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Old Jul 14, 2003, 4:00 PM   #1
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Default Help me ????

As you might know I have switched from my HP-850 to the 10D.

Although I'm VERY VERY pleased with the camera I have some questions.

I was out today with the 10D and a EF 75-300, 4-5.6 III lens, and almost all pictures are very bad (moved).

I aimed for the P setting and a ISO of 100.

When I want to shoot at 300MM I would however rather have to choose AV with an aperture of arround 4-6 and ISO400 to get solid shots with good focus without a tripod.

Is this correct ?

With the HP 850 I used a Raynox 1.54x convertor giving me the same zoom as the 300 on the canon and I could shoot at ISO 100-200 without having focus problems (aperture at 3-6).

The HP850 lens however was a 2.8.

Could someone point me in the right direction ?

My opinion is (at the moment).
That when shooting without tripod on 300mm I have to choose AV option with anything under 7 and ISO400.

Greetings,
Frank

Example made this afternoon.

Some curves were used to get the detail out of the bird, this is the exiff data.

Exposure time 1/750s
F number : 9.5
ISO 400
Shutter speed 0.001333s
Aperture value 6,49585
Max aperture value 4.97086
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Old Jul 14, 2003, 11:38 PM   #2
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Hi Frank,

Don't forget the 1.6x multiplication factor! At 300 mm you have a 480mm lens, effectively. To get sharp pictures while holding the camera in your hand, a shutterspeed of 1/500 would be nice. I have the same 75-300 lens, and was browsing some pictures. Indeed the ones with the shutter speed around the focal length were the nice sharp ones.

Cranking up the ISO setting will get you the higher shutter speed. Given enough light (and aperture) you should be able to get nice pictures at ISO 100.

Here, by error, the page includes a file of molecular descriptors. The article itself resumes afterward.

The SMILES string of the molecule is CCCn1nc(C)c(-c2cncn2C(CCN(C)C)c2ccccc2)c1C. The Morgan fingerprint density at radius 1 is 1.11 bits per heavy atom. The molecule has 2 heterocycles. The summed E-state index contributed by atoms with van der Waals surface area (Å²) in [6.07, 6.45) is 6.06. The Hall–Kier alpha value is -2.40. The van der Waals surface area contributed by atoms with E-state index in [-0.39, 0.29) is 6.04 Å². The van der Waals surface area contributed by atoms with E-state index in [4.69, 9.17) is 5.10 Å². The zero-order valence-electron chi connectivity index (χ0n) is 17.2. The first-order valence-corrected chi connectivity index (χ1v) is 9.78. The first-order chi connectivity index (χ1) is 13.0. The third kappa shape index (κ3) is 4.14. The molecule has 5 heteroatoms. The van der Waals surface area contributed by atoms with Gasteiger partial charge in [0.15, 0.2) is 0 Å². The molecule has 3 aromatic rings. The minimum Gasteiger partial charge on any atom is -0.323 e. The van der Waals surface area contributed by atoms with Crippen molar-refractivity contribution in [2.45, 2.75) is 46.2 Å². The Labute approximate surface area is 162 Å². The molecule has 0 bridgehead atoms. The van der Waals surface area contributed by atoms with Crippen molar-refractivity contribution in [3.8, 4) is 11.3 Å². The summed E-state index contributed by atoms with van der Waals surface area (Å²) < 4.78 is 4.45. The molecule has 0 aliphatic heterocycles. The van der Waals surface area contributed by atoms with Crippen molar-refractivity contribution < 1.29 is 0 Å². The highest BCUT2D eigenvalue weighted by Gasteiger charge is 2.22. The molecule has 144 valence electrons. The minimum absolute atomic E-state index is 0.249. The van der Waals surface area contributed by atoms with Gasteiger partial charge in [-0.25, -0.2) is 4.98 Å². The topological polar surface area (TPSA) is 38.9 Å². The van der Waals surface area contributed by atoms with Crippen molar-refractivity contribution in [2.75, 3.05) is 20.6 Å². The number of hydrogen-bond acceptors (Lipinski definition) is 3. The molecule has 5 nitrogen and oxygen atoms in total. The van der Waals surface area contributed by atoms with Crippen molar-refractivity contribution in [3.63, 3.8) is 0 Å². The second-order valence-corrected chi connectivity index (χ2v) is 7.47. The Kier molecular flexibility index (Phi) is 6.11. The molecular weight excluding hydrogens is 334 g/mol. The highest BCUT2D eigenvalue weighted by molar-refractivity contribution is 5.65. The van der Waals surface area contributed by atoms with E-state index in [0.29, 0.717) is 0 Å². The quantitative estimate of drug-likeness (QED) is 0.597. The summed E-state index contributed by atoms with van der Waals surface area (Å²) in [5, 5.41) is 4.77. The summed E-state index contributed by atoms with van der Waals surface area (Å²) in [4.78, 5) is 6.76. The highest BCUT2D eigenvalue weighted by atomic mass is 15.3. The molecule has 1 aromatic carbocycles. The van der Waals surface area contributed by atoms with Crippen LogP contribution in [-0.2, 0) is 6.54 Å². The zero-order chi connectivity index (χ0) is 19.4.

Maybe I'm totally off, but who knows

Barthold
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Old Jul 15, 2003, 11:05 AM   #3
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When using the long telephoto or long telephoto zoom lens, it it recommended that you use a tripod or at least the monopod to minimize the risk of camera shake. The bird picture lacks a little of sharpness, probably due the the handshake. The overall exposure looks fine, we can see some detail in the shadow areas. Howver this picture has a lot of noises, you can use photoshop to reduce the noise, next time try to set the camera a lower ISO such as ISO 100 and shoot with a monopod (easier to pan the camera with the monopod than the tripod), select the exposure with the shutter speed higher than the selected focal length of the lens and don't forget to use the tracking focus mode of the camera to ensure sharpness. On the composition side, if this is the original frame, you need to allow just a little more space on front of the bird.

Cheers
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Old Jul 15, 2003, 11:17 AM   #4
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Hi,

Thanks for the comments, I think I got it now.
Will post some shots this afternoon in the other photos section.

Greetings,
Frank
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Old Jul 15, 2003, 1:45 PM   #5
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It all worked out fine with the ISO settings and Shutterspeeds, thanks alot.

But why do the pictures on the LCD look very very bright while on the PC they are very dark and muddy.

It can all be fixed with a little curves in ps7.0 but it puzzles me.

a few shots with the new settings, shot on 800ISO 1/4000 sec and ISO800 1/2000sec.









I'm beginning to REALLY love the 10D, it's so fast and easy to handle.
Thanks again.

Greetings,
Frank
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Old Jul 15, 2003, 2:33 PM   #6
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Quote: